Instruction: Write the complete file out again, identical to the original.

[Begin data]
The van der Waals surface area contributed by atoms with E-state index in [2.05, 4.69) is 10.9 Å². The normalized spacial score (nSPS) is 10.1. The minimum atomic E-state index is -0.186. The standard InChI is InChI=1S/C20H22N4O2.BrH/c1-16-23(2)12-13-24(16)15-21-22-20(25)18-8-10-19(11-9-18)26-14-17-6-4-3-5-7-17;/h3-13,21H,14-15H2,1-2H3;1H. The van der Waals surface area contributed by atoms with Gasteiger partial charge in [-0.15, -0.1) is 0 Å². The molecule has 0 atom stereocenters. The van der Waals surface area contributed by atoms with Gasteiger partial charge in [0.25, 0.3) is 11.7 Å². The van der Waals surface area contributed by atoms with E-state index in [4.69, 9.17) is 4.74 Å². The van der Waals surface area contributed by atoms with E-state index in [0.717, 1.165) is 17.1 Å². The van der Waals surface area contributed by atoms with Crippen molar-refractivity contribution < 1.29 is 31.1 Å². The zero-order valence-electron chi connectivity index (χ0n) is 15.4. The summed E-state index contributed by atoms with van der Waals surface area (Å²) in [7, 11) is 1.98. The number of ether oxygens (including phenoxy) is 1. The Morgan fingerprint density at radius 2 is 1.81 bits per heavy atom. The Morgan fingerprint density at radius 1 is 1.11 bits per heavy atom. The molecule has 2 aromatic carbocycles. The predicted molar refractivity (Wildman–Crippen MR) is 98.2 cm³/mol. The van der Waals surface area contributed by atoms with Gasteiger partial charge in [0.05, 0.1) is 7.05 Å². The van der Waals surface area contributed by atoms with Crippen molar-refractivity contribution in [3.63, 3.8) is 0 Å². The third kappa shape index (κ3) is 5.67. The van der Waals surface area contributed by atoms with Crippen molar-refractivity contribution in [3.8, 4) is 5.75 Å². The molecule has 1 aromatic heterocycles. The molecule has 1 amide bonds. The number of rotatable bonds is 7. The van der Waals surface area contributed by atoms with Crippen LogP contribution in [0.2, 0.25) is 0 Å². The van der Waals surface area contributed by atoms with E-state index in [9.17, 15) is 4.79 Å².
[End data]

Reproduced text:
The van der Waals surface area contributed by atoms with E-state index in [2.05, 4.69) is 10.9 Å². The normalized spacial score (nSPS) is 10.1. The minimum atomic E-state index is -0.186. The standard InChI is InChI=1S/C20H22N4O2.BrH/c1-16-23(2)12-13-24(16)15-21-22-20(25)18-8-10-19(11-9-18)26-14-17-6-4-3-5-7-17;/h3-13,21H,14-15H2,1-2H3;1H. The van der Waals surface area contributed by atoms with Gasteiger partial charge in [-0.15, -0.1) is 0 Å². The molecule has 0 atom stereocenters. The van der Waals surface area contributed by atoms with Gasteiger partial charge in [0.25, 0.3) is 11.7 Å². The van der Waals surface area contributed by atoms with E-state index in [4.69, 9.17) is 4.74 Å². The van der Waals surface area contributed by atoms with E-state index in [0.717, 1.165) is 17.1 Å². The van der Waals surface area contributed by atoms with Crippen molar-refractivity contribution < 1.29 is 31.1 Å². The zero-order valence-electron chi connectivity index (χ0n) is 15.4. The summed E-state index contributed by atoms with van der Waals surface area (Å²) in [7, 11) is 1.98. The number of ether oxygens (including phenoxy) is 1. The Morgan fingerprint density at radius 2 is 1.81 bits per heavy atom. The Morgan fingerprint density at radius 1 is 1.11 bits per heavy atom. The molecule has 2 aromatic carbocycles. The predicted molar refractivity (Wildman–Crippen MR) is 98.2 cm³/mol. The van der Waals surface area contributed by atoms with Gasteiger partial charge in [0.05, 0.1) is 7.05 Å². The van der Waals surface area contributed by atoms with Crippen molar-refractivity contribution in [3.63, 3.8) is 0 Å². The third kappa shape index (κ3) is 5.67. The van der Waals surface area contributed by atoms with Crippen molar-refractivity contribution in [3.8, 4) is 5.75 Å². The molecule has 1 aromatic heterocycles. The molecule has 1 amide bonds. The number of rotatable bonds is 7. The van der Waals surface area contributed by atoms with Crippen LogP contribution in [0.2, 0.25) is 0 Å². The van der Waals surface area contributed by atoms with E-state index in [9.17, 15) is 4.79 Å².